last big theme is every type of plant has perfect conditions for the stage it is at, so a general purpose rig needs to be average

Slim



Joined: 05 Mar 2006
Posts: 5994
Location: New England (In the US of A)
PostPosted: Wed Mar 31, 21 11:04 am    Post subject: Reply with quote
    

If only starting seedlings that will finish off outdoors, the cool white of the cheapest LED shoplights you can find will be fine.

jema
Downsizer Moderator


Joined: 28 Oct 2004
Posts: 27150
Location: escaped from Swindon
PostPosted: Thu Apr 01, 21 7:47 am    Post subject: Reply with quote
    

I have been googling around the spectrum issue and I think the general conclusion is....

Plants like light, you probably want 3k as that's cheap, but more specialised stuff like 4k and so on does not make a lot of difference.
It reminds me just a little bit of expensive speaker wire for HiFi

dpack



Joined: 02 Jul 2005
Posts: 39855
Location: yes
PostPosted: Thu Apr 01, 21 10:31 am    Post subject: Reply with quote
    

Slim wrote:
If only starting seedlings that will finish off outdoors, the cool white of the cheapest LED shoplights you can find will be fine.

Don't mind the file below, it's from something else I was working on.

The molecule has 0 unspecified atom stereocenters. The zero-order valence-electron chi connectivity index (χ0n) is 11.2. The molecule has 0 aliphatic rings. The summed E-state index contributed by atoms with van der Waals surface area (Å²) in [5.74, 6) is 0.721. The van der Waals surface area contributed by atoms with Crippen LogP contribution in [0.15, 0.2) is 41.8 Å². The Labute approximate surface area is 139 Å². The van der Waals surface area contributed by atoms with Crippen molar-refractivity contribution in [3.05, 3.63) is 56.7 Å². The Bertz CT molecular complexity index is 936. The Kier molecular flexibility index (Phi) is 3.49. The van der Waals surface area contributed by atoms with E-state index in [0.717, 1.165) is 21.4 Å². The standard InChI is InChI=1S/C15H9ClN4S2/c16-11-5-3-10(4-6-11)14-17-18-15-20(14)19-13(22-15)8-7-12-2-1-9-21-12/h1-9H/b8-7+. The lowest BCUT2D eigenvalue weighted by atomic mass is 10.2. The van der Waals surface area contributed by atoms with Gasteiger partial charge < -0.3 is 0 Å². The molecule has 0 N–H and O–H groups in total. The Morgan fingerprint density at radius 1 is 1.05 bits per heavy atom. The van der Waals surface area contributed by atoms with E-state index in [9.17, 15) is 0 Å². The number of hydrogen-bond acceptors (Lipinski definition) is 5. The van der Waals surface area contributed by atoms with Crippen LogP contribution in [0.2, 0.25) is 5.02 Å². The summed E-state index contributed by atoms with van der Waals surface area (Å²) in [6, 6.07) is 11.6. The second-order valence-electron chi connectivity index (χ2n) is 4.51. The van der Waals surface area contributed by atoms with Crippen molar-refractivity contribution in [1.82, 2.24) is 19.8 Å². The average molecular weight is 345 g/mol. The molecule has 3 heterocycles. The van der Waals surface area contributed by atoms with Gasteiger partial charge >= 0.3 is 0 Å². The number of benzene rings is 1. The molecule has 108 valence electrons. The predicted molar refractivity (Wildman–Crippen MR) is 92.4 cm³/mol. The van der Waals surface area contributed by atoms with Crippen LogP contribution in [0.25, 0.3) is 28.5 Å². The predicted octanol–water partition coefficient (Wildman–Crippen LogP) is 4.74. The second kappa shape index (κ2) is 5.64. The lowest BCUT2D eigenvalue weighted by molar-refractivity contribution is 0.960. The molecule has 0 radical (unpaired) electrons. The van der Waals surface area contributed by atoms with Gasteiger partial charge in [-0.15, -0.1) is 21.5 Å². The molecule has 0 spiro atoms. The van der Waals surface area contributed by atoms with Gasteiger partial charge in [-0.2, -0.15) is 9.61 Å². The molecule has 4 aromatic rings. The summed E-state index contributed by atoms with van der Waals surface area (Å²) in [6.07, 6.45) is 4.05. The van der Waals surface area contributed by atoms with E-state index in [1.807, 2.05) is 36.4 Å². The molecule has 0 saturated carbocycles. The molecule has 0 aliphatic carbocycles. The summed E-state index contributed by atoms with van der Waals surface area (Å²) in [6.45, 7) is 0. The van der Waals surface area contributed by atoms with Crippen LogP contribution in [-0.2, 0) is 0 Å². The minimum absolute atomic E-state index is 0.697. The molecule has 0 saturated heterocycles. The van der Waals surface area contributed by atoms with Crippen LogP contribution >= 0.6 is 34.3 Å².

yep, very like spring light

wellington womble



Joined: 08 Nov 2004
Posts: 15051
Location: East Midlands
PostPosted: Sun Apr 04, 21 12:38 am    Post subject: Reply with quote
    

The IKEA lights are very good, I would definitely buy more if I could get them. I’ve got some pink lights as well, but I don’t think they are as good (although it’s hard to tell, as I’ve had some timing issues, and I’m not sure I have quite enough lights for the area)

I went back to the spare room set up. It’s nice and warm, has a bathroom next door and I can check on my seeds in my pjs. I ripped up the carpet, put down a cork floor and took out the bed. No-one stays over anyway. The seedlings don’t mind sharing with the laundry, and I enjoy having some greenery to do my Yoga amongst. I’m planning to have plumbing through for the washing machine, so I don’t think it will be much bother to have a sink as well (the bath is on the other side of a stud wall, and there’s already a handy hole from where the bath waste leaked)

dpack



Joined: 02 Jul 2005
Posts: 39855
Location: yes
PostPosted: Sun Apr 04, 21 9:54 am    Post subject: Reply with quote
    

seems ok, just beware of the damp/ventilation thing

any water you add that evaporates/transpires has to go somewhere, outside is better than into the structure of your home

a good but basic dehumidifier might be a well spent few quid or get a fan and some ducting


wellington womble



Joined: 08 Nov 2004
Posts: 15051
Location: East Midlands
PostPosted: Sun Apr 04, 21 11:25 am    Post subject: Reply with quote
    

It’s not been an issue up to now. I just open the window when its warm enough. The beauty of using the spare room is that I can amble in absentmindedly twenty times a day while I’m on the phone or whatever, so I can keep a close eye on it.

dpack



Joined: 02 Jul 2005
Posts: 39855
Location: yes
PostPosted: Sun Apr 04, 21 1:52 pm    Post subject: Reply with quote
    

good

but worth being aware of

seedlings should be less "sweaty" than mature plants